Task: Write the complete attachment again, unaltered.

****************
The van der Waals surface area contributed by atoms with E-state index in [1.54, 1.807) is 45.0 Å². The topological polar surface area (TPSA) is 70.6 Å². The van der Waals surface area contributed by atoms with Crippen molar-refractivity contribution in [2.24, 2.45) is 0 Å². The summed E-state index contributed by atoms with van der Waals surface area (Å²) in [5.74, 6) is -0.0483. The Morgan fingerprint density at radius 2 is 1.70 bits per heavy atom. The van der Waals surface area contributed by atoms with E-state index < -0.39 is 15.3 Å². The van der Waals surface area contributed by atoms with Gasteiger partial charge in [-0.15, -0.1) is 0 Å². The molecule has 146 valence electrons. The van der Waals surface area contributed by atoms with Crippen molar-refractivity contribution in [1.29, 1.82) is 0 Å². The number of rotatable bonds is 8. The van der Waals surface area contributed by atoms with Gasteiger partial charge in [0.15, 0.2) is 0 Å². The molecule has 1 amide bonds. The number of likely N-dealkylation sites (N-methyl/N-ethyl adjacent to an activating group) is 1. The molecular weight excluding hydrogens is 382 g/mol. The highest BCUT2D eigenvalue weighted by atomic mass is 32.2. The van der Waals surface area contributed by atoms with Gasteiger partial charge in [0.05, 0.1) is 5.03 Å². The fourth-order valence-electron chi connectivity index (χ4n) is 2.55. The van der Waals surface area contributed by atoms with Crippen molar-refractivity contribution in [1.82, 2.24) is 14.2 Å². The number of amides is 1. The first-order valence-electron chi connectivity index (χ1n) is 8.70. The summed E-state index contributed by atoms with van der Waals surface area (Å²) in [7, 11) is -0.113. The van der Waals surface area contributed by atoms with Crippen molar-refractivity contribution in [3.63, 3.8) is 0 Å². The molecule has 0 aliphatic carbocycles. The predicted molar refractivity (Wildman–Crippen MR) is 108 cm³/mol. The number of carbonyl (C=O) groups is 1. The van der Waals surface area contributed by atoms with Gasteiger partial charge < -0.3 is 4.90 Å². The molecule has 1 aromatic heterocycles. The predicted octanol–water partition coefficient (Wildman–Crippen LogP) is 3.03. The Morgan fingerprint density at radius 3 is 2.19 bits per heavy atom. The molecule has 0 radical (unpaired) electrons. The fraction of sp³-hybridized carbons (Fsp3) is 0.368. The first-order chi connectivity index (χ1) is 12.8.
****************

The van der Waals surface area contributed by atoms with E-state index in [1.54, 1.807) is 45.0 Å². The topological polar surface area (TPSA) is 70.6 Å². The van der Waals surface area contributed by atoms with Crippen molar-refractivity contribution in [2.24, 2.45) is 0 Å². The summed E-state index contributed by atoms with van der Waals surface area (Å²) in [5.74, 6) is -0.0483. The Morgan fingerprint density at radius 2 is 1.70 bits per heavy atom. The van der Waals surface area contributed by atoms with E-state index < -0.39 is 15.3 Å². The van der Waals surface area contributed by atoms with Gasteiger partial charge in [-0.15, -0.1) is 0 Å². The molecule has 146 valence electrons. The van der Waals surface area contributed by atoms with Crippen molar-refractivity contribution in [1.29, 1.82) is 0 Å². The number of rotatable bonds is 8. The van der Waals surface area contributed by atoms with Gasteiger partial charge in [0.15, 0.2) is 0 Å². The molecule has 1 amide bonds. The number of likely N-dealkylation sites (N-methyl/N-ethyl adjacent to an activating group) is 1. The molecular weight excluding hydrogens is 382 g/mol. The highest BCUT2D eigenvalue weighted by atomic mass is 32.2. The van der Waals surface area contributed by atoms with Gasteiger partial charge in [0.05, 0.1) is 5.03 Å². The fourth-order valence-electron chi connectivity index (χ4n) is 2.55. The van der Waals surface area contributed by atoms with Crippen molar-refractivity contribution in [1.82, 2.24) is 14.2 Å². The number of amides is 1. The first-order valence-electron chi connectivity index (χ1n) is 8.70. The summed E-state index contributed by atoms with van der Waals surface area (Å²) in [7, 11) is -0.113. The van der Waals surface area contributed by atoms with Crippen molar-refractivity contribution in [3.63, 3.8) is 0 Å². The molecule has 0 aliphatic carbocycles. The predicted molar refractivity (Wildman–Crippen MR) is 108 cm³/mol. The number of carbonyl (C=O) groups is 1. The van der Waals surface area contributed by atoms with Gasteiger partial charge < -0.3 is 4.90 Å². The molecule has 1 aromatic heterocycles. The predicted octanol–water partition coefficient (Wildman–Crippen LogP) is 3.03. The Morgan fingerprint density at radius 3 is 2.19 bits per heavy atom. The molecule has 0 radical (unpaired) electrons. The fraction of sp³-hybridized carbons (Fsp3) is 0.368. The first-order chi connectivity index (χ1) is 12.8.